Professor Mary Laven
I studied History at Cambridge, took a Master's in Renaissance Studies at the Warburg Institute, and completed a PhD on early modern nuns at the University of Leicester. I've been a lecturer here at Cambridge since 1997 and am a Fellow of Jesus College.
I was one of the curators of two recent exhibitions at the Fitzwilliam Museum: Treasured Possessions from the Renaissance to the Enlightenment and Madonnas and Miracles: The Holy Home in Renaissance Italy.
My work is grounded in the social and cultural history of early modern Italy and Europe, and I have particular interests in religion, gender, sociability, and material culture. My first book, Virgins of Venice, explored the experience of women living in convents at the time of the Counter-Reformation. Published by Penguin, and translated into seven languages, it was awarded the 2002 John Llewellyn Rhys prize. My second book, Mission to China: Matteo Ricci and the Jesuit Encounter with the East emphasises the importance of miracles, gifts and friendship to the Jesuits' mission. Awarded a Leverhulme Major Research Fellowship for the period 2011-14, I embarked on a new project: ‘Objects of Devotion: The Material Culture of Italian Renaissance Piety’. I was one of the Principal Investigators of an interdisciplinary project, funded by the European Research Council: 'Domestic Devotions: The Place of Piety in the Renaissance Italian Household'. This led in 2018 to the publication of a co-authored book, The Sacred Home in Renaissance Italy, which was awarded the Bainton History / Theology prize.
I have supervised PhDs on Religion and Disease in Seventeenth-Century Venice, the Plague Hospitals of Venice and the Veneto, Catholic Missions to Southeast Asia, the Knights of Malta, Women and Politics in Fifteenth-Century Italy, Enmity and Peacemaking in the Kingdom of Naples, the Materiality of Devotion in Sixteenth-Century Naples, Artisanal Culture in Sixteenth-Century Verona and Lazzaretti in the Mediterranean. Past doctoral students now hold posts at the University of Leeds, Oxford Brookes, the University of York, the University of Malta, the Max Planck Institute for Human Development, Centre for History of Emotions, CRASSH and the University of Manchester.
My current doctoral students are working on Convent Women and Strategies of Self-Formation in Renaissance Tuscany, Religious Exiles from Sixteenth-Century Italy, Fertility and Devotion in Late Medieval England (co-supervised with Carl Watkins), Language Encounters in Seventeenth-Century North America, Old Age in Early Modern Northern Italy, 'Everyday Humanism' between the Aegean and Italian peninsula, ca. 1566–1669, Devotion and the Senses in the Savoyard Borderlands and Co-Translation in Late Ming China (co-supervised with Dror Weil). They are funded by a Gates Studentship; Cambridge European Scholarships; the AHRC and a Cambridge Trust CSC International Scholarship.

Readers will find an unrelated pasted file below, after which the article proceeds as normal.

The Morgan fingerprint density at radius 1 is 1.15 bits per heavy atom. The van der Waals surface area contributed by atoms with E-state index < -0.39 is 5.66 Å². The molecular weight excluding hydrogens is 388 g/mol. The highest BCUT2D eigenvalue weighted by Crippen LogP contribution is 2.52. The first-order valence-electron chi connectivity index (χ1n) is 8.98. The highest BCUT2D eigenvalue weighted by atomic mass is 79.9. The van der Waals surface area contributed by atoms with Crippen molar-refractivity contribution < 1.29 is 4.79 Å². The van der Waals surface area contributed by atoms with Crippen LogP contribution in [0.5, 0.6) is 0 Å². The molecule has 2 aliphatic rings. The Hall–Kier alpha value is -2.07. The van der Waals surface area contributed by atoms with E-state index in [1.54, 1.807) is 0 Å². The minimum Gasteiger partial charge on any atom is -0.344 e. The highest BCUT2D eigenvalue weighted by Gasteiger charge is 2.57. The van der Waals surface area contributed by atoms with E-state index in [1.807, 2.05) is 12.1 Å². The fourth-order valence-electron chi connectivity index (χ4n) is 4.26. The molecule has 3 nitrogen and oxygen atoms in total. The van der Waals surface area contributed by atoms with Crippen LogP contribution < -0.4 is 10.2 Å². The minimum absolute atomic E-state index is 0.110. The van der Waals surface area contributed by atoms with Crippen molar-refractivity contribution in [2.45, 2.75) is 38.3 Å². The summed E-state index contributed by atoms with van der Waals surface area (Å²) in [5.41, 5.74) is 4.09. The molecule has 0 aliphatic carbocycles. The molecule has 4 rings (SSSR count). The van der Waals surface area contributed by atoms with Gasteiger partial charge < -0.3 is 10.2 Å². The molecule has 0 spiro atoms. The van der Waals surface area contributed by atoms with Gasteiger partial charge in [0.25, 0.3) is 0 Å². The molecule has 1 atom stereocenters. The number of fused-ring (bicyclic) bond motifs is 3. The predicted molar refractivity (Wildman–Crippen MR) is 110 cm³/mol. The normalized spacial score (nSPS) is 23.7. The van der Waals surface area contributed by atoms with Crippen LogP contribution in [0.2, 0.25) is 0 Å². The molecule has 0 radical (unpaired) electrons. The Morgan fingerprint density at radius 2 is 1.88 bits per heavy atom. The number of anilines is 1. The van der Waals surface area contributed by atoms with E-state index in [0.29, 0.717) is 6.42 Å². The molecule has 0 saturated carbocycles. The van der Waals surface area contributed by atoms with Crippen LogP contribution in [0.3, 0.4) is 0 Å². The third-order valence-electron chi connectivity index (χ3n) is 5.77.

My undergraduate lectures tackle many aspects of early modern Europe, including the Renaissance, religious reform, encounters with non-Christian religions, and gender. More specialized courses for Part II students include 'Material Culture in the Early Modern World' and a special subject on 'The Culture of the Miraculous in Renaissance Italy'. I am a convenor of the Early Modern World History Seminar and Workshop. I am centrally involved in the MPhil in Early Modern History and regularly contribute to the teaching of visual and material culture.
I greatly enjoy collaborating with colleagues in History and other disciplines. I am a convenor of the Cambridge Italian Research Network, which brings together scholars working on all aspects of Italy, past, present and future; in 2014, I shared a Mellon-CRASSH Teaching Fellowship with Alex Marr (History of Art); and - together with Victoria Avery, Melissa Calaresu and Ulinka Rublack - I curated the exhibition, Treasured Possessions at the Fitzwilliam Museum in 2015. Our ERC research project, Domestic Devotions, straddled two schools and three departments; in 2017, we participated in another very successful collaboration with the Fitzwilliam Museum, the exhibition entitled 'Madonnas & Miracles: The Holy Home in Renaissance Italy'.
Among my other professional responsibilities, I have served as external examiner at the University of Malta, UEA and Birkbeck; as elected Discipline Representative for History in the Renaissance Society of America; and as a member of the AHRC peer review college. I am a Syndic of the Fitzwilliam Museum and a member of the Hamilton Kerr Institute Advisory Council.
I have given plenary lectures at the Renaissance Society of America, the Society for Italian Studies and the Reformation Studies Colloquium, and have spoken at the Hay Festival, Salisbury Festival and Cambridge Wordfest.
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Office Phone: 01223 3 39781